‘It was just fantastic. I didn’t realise about the rivalry, but back then those were the two games that were really big.’
That 6-1 win against Spurs was just one highlight of an excellent first season at the club for Flo, during which he scored 15 goals and picked up the Coca-Cola Cup and the Cup Winners’ Cup. We fell just short of lifting the league title the following year, when Flo racked up another 13 goals, but did earn a place in the Champions League for the 1999/2000 campaign.
Our debut season in the competition was simply unforgettable, in no small part due to Flo’s potency in front of goal. The club’s Twitter account ran a quiz last week asking who had scored the most goals for Chelsea in a single Champions League campaign. When posed the same question, he’s shocked to discover the answer.
‘That was me then? Wow! Really?! I didn’t know that. Drogba hasn’t scored more than that?’ he asks, almost disbelievingly, when told his eight goals during our maiden run in Europe’s best competition have not been bettered since.
‘We could have – we should have, actually – gone further than we did, that was the quarter-final that we went to.
‘We knew that we had a great team but obviously to go and win it in our first season would have been a bit crazy. I think if we kept our head a bit more calm we could have beaten Barcelona. Over the two matches we were better than them. We were a bit unlucky towards the end over there.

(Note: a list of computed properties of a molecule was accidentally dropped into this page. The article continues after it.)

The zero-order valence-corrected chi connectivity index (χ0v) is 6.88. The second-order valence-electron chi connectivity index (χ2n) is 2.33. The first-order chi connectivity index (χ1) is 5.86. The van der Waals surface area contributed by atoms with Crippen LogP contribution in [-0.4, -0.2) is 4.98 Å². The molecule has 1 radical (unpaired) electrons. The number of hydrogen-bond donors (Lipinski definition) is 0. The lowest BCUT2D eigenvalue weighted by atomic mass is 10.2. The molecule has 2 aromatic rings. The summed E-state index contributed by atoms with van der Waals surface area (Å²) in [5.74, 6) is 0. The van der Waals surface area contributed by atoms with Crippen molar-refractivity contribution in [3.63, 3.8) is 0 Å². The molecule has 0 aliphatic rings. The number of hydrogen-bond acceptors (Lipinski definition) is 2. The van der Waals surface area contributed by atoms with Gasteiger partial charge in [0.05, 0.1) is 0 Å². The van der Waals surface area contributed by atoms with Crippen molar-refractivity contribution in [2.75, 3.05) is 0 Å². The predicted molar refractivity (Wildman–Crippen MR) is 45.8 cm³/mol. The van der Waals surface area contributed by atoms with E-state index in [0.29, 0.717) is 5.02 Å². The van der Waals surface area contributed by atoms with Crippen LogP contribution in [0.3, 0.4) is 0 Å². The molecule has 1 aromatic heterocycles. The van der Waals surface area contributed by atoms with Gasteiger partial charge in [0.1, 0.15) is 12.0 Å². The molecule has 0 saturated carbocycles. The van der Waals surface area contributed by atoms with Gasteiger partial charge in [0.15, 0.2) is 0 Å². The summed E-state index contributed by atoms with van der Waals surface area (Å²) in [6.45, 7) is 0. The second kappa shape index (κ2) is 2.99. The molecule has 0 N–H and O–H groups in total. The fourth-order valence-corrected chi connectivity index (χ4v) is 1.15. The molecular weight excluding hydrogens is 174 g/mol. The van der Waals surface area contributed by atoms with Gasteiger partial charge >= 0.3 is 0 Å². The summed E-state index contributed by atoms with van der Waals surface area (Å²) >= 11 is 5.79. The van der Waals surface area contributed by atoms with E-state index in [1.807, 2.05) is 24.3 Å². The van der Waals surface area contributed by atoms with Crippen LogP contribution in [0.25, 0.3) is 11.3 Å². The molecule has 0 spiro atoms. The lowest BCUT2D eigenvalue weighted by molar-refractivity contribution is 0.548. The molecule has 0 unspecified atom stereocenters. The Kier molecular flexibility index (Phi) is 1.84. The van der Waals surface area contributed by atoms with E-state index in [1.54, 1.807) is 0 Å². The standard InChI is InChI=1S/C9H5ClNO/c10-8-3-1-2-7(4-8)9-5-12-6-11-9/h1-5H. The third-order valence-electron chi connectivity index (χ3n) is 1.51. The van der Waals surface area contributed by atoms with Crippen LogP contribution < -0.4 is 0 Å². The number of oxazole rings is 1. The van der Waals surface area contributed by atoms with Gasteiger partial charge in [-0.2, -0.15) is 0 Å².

‘I think those goals against Barcelona were the most important goals for me because it was in the quarter-final of the Champions League and it was against such a big team. That was pretty special.
‘In truth all my time here at Chelsea was just a great time,’ Flo adds. ‘I will always look back on that as the best time of my football career.’
For now, though, Flo only has eyes for the here and now, though he says he does harbour hopes of following the path trodden by many of his former teammates.
‘There’s a great mixture of new, talented coaches, older, experienced coaches and players that have played professionally. Everyone is learning from each other here, and that can only be good for everybody. I think Neil Bath has found the right mixture of it all at the Academy.
‘I would like to be a coach or a manager one day, but for the moment I am really happy to be here. I can’t think of any other place in the world where you can learn more than here at Chelsea.’
By Rupert Cane.